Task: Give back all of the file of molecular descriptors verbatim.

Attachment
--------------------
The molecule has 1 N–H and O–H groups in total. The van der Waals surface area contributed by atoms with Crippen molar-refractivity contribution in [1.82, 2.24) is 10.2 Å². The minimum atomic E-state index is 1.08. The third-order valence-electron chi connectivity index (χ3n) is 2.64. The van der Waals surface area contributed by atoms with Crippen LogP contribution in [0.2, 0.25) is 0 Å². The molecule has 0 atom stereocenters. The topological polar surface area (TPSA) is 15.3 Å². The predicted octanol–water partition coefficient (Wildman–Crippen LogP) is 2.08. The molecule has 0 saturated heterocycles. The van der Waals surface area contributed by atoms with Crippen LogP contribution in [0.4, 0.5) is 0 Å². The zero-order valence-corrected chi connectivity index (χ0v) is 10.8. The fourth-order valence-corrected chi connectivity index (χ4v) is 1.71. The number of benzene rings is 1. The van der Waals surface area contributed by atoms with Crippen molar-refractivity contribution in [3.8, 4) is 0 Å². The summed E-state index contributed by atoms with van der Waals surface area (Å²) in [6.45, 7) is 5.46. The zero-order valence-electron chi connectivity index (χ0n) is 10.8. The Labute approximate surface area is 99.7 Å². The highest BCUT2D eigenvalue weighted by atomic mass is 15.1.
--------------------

The molecule has 1 N–H and O–H groups in total. The van der Waals surface area contributed by atoms with Crippen molar-refractivity contribution in [1.82, 2.24) is 10.2 Å². The minimum atomic E-state index is 1.08. The third-order valence-electron chi connectivity index (χ3n) is 2.64. The van der Waals surface area contributed by atoms with Crippen LogP contribution in [0.2, 0.25) is 0 Å². The molecule has 0 atom stereocenters. The topological polar surface area (TPSA) is 15.3 Å². The predicted octanol–water partition coefficient (Wildman–Crippen LogP) is 2.08. The molecule has 0 saturated heterocycles. The van der Waals surface area contributed by atoms with Crippen LogP contribution in [0.4, 0.5) is 0 Å². The zero-order valence-corrected chi connectivity index (χ0v) is 10.8. The fourth-order valence-corrected chi connectivity index (χ4v) is 1.71. The number of benzene rings is 1. The van der Waals surface area contributed by atoms with Crippen molar-refractivity contribution in [3.8, 4) is 0 Å². The summed E-state index contributed by atoms with van der Waals surface area (Å²) in [6.45, 7) is 5.46. The zero-order valence-electron chi connectivity index (χ0n) is 10.8. The Labute approximate surface area is 99.7 Å². The highest BCUT2D eigenvalue weighted by atomic mass is 15.1.